holding accused's separate acts of driving directly toward three different law enforcement vehicles as each attempted to stop his flight were insufficient to prove an intent to kill each officer because acts also supported hypotheses that "[accused] believed that he could crash through any vehicle in his way or that the police would move out of his way, which they did"Summary of this case from Flippen v. Commonwealth
50274 Record No. 0401-94-1
Decided: July 5, 1995
Present: Chief Judge Moon, Judges Willis and Bray
From the Circuit Court of the City of Hampton, Nelson T. Overton, Judge.
Charles E. Haden for appellant.
Kathleen B. Martin, Assistant Attorney General (James S. Gilmore, III, Attorney General, on brief), for appellee.
Tommie Haywood, Jr. appeals his bench trial convictions of two counts of attempted capital murder of a police officer based upon his acts of driving his vehicle through two roadblocks. We hold that the evidence was insufficient to prove the specific intent required to convict Haywood of the attempted willful, deliberate, and premeditated killing of the two police officers and reverse his convictions.
Near dusk on April 21, 1993, after drinking heavily, Haywood hauled his boat behind his truck to a Hampton city park where he intended to go boating. However, Haywood was frustrated in his attempt to get his boat into the water. About the same time, another boater, Wolkowich, and his family were taking their boat out of the water.
Upon hearing Haywood use profanity, Wolkowich told Haywood to watch his language in front of children. Haywood became belligerent and, arguing with Wolkowich, took a baseball bat out of his truck and hit the hood of Wolkowich's vehicle. Haywood then got in his truck and sped off toward the park exit pulling his boat. Wolkowich promptly called the police on his cellular phone.
Several Hampton police officers were near the park and responded to the call. The first officer saw Haywood driving at a high rate of speed down the middle of the park road. The officer realized Haywood was not slowing down and pulled his car to the road side.
A second officer confronted Haywood only a short distance down the park road by putting his vehicle in Haywood's path as Haywood attempted to exit the park. Haywood was going about fifty-five miles-per-hour and did not appear to be slowing down despite the officer's roadblock. Realizing this, the officer pulled his vehicle out of the way, narrowly avoiding a collision. As if oblivious to the officer's roadblock, Haywood drove on without slowing down.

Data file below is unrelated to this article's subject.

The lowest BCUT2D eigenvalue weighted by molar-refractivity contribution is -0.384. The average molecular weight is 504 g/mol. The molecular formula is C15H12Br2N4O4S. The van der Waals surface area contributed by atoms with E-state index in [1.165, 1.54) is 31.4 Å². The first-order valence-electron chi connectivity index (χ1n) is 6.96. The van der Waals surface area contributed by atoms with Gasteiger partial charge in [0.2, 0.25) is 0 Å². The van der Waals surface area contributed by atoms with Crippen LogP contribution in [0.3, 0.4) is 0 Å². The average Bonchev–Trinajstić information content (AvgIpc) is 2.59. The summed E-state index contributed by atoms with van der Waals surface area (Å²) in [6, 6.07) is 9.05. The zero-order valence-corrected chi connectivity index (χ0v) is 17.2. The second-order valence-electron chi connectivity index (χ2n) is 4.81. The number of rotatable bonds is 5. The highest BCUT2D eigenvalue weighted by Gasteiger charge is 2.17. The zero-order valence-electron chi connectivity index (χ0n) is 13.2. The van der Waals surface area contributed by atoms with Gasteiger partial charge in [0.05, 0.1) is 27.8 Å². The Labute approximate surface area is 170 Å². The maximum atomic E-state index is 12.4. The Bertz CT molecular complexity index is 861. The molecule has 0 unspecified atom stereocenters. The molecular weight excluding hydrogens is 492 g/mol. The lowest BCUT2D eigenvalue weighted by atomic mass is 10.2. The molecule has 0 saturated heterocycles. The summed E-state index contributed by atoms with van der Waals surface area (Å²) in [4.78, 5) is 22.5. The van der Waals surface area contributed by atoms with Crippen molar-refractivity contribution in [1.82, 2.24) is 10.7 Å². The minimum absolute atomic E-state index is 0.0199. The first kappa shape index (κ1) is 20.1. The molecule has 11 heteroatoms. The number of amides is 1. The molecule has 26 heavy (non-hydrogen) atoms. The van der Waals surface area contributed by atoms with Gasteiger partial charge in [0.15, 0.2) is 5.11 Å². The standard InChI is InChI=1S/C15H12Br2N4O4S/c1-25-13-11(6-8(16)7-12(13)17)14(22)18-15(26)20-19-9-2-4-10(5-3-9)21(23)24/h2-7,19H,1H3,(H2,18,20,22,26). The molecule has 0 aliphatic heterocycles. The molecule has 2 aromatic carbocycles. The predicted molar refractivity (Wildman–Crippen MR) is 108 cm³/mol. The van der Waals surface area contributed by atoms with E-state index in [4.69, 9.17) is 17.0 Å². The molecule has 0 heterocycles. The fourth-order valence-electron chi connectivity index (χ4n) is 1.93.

Finally, a third officer in the vicinity saw Haywood approaching at a high rate of speed. Flashing her headlights and activating her siren and red lights, the officer stopped her vehicle in her lane of travel with the front end aimed toward the middle so that Haywood would know to stop. Again, Haywood failed to slow down and the third officer took evasive action to avoid being hit head-on.
Haywood kept driving with police cars in pursuit, but eventually wrecked his truck and trailer in a ditch. Haywood abandoned his truck and ran to his home where he barricaded his front door with a sofa. Police later gained entrance to Haywood's home and arrested him after they found Haywood naked, hiding under his waterbed.
Based on Haywood's near collisions with the second and third officers, Haywood was indicted on and, in a bench trial, found guilty of two counts of attempted capital murder of a police officer.
Code Sec. 18.2-31.6 states that the "willful, deliberate, and premeditated killing of a law-enforcement officer . . . when such killing is for the purpose of interfering with the performance of his official duties" shall constitute capital murder. A person cannot be guilty of an attempt to commit murder unless he has a specific intent to kill. Merritt v. Commonwealth, 164 Va. 653, 661, 180 S.E. 395, 398 (1935).
" 'An attempt to commit a crime is composed of two elements: (1) The intent to commit it; and (2) a direct, ineffectual act done towards its commission.' " Id. at 657, 180 S.E. at 397 (citation omitted). "Intent is the purpose formed in a person's mind and may be, and frequently is, shown by circumstances. It is a state of mind which may be proved by a person's conduct or by his statements." Barrett v. Commonwealth, 210 Va. 153, 156, 169 S.E.2d 449, 451 (1969); see Nobles v. Commonwealth, 218 Va. 548, 551, 238 S.E.2d 808, 810 (1977). "[A] person is presumed to intend the immediate, direct, and necessary consequences of his voluntary act." Nobles, 218 Va. at 551, 238 S.E.2d at 810. "[W]hether the required intent exists is generally a question for the trier of fact." Id.